To Serve and Protect Whom? Proximity in Cases of Police Failure to Protect

  • Erika Chamberlain Associate Dean (Academic) and Associate Professor, Faculty of Law, Western University.

Abstract

This article examines the duty of care owed by police to potential victims of crime, focusing

specifically on the issue of proximity. The author surveys both Canadian and UK cases in

order to examine the factors that potentially give rise to a special relationship in these

circumstances, and compares the Canadian courts’ more plaintiff-friendly approach to the

English courts’ persistent refusal to recognize proximity in the relationship between the

police and victims of crime. The case law is then analyzed in order to shed light on the utility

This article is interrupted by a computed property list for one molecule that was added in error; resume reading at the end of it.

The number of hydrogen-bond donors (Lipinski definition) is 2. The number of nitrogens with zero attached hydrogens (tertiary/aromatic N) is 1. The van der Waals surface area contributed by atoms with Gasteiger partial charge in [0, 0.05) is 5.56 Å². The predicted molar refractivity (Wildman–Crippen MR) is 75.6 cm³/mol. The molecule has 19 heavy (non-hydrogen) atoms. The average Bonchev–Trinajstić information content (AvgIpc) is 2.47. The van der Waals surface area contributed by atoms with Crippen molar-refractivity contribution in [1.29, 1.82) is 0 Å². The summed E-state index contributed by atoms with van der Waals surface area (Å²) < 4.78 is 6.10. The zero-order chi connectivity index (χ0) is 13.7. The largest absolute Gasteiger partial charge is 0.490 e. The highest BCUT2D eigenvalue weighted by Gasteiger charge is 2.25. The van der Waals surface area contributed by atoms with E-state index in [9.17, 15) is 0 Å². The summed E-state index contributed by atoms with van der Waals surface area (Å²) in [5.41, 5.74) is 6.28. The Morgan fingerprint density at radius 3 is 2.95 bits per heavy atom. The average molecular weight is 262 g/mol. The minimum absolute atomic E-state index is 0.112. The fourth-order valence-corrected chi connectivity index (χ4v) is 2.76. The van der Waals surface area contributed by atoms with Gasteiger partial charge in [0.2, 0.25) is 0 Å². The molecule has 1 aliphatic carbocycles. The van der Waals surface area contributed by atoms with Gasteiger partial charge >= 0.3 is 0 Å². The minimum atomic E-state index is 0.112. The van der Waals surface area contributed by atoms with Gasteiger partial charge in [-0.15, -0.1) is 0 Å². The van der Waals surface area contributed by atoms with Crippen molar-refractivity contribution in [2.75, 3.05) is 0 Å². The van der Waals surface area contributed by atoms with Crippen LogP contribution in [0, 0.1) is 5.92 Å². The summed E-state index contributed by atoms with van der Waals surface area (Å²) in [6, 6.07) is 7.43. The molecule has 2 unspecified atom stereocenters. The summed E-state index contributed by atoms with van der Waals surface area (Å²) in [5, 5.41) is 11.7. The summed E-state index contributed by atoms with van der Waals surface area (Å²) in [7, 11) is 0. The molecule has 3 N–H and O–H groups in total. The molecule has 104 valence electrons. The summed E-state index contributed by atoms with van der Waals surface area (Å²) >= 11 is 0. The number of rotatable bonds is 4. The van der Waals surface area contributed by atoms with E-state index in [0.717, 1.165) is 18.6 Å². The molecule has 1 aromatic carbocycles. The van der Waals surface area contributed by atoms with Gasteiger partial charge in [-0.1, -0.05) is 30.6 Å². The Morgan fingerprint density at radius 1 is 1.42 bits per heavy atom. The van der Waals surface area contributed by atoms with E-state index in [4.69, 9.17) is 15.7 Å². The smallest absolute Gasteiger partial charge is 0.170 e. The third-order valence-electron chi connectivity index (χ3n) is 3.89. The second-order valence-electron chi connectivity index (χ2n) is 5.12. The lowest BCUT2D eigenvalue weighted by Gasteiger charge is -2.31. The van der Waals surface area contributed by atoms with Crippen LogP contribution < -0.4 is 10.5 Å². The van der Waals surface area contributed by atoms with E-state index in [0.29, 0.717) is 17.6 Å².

and content of the proximity requirement for the duty of care, taking into consideration the

factual context, statutory framework, and policy considerations.

Published
2016-09-24
How to Cite
Chamberlain, E. (2016). To Serve and Protect Whom? Proximity in Cases of Police Failure to Protect. Alberta Law Review, 53(4). https://doi.org/10.29173/alr441